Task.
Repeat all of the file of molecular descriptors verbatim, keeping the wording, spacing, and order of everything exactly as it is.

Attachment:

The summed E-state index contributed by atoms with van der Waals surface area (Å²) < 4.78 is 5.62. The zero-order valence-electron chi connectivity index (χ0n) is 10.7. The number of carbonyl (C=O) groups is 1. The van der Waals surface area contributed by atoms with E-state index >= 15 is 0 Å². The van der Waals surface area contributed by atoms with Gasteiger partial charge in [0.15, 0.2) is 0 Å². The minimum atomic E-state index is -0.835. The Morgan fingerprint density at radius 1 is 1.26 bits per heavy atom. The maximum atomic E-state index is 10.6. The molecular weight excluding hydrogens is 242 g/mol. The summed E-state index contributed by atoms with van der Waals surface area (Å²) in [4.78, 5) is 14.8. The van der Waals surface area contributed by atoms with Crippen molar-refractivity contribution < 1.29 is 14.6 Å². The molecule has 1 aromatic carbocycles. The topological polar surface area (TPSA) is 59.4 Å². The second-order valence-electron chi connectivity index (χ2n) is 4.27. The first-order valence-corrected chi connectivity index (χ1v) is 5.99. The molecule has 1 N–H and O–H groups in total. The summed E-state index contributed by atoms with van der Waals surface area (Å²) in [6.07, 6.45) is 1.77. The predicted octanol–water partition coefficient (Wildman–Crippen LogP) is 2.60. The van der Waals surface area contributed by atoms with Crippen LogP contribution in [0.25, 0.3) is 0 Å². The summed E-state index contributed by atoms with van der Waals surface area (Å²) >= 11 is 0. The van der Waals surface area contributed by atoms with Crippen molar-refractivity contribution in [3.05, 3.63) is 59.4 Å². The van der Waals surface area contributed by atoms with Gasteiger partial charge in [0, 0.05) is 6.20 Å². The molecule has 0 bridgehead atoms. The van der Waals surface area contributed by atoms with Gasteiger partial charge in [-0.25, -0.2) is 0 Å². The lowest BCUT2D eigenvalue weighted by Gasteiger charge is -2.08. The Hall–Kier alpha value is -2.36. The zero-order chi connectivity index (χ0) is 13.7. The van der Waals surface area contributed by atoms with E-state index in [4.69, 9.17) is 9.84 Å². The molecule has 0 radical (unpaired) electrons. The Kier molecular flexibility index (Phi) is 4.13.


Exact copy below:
The summed E-state index contributed by atoms with van der Waals surface area (Å²) < 4.78 is 5.62. The zero-order valence-electron chi connectivity index (χ0n) is 10.7. The number of carbonyl (C=O) groups is 1. The van der Waals surface area contributed by atoms with E-state index >= 15 is 0 Å². The van der Waals surface area contributed by atoms with Gasteiger partial charge in [0.15, 0.2) is 0 Å². The minimum atomic E-state index is -0.835. The Morgan fingerprint density at radius 1 is 1.26 bits per heavy atom. The maximum atomic E-state index is 10.6. The molecular weight excluding hydrogens is 242 g/mol. The summed E-state index contributed by atoms with van der Waals surface area (Å²) in [4.78, 5) is 14.8. The van der Waals surface area contributed by atoms with Crippen molar-refractivity contribution < 1.29 is 14.6 Å². The molecule has 1 aromatic carbocycles. The topological polar surface area (TPSA) is 59.4 Å². The second-order valence-electron chi connectivity index (χ2n) is 4.27. The first-order valence-corrected chi connectivity index (χ1v) is 5.99. The molecule has 1 N–H and O–H groups in total. The summed E-state index contributed by atoms with van der Waals surface area (Å²) in [6.07, 6.45) is 1.77. The predicted octanol–water partition coefficient (Wildman–Crippen LogP) is 2.60. The van der Waals surface area contributed by atoms with Crippen LogP contribution in [0.25, 0.3) is 0 Å². The summed E-state index contributed by atoms with van der Waals surface area (Å²) >= 11 is 0. The van der Waals surface area contributed by atoms with Crippen molar-refractivity contribution in [3.05, 3.63) is 59.4 Å². The van der Waals surface area contributed by atoms with Gasteiger partial charge in [0, 0.05) is 6.20 Å². The molecule has 0 bridgehead atoms. The van der Waals surface area contributed by atoms with Gasteiger partial charge in [-0.25, -0.2) is 0 Å². The lowest BCUT2D eigenvalue weighted by Gasteiger charge is -2.08. The Hall–Kier alpha value is -2.36. The zero-order chi connectivity index (χ0) is 13.7. The van der Waals surface area contributed by atoms with E-state index in [4.69, 9.17) is 9.84 Å². The molecule has 0 radical (unpaired) electrons. The Kier molecular flexibility index (Phi) is 4.13.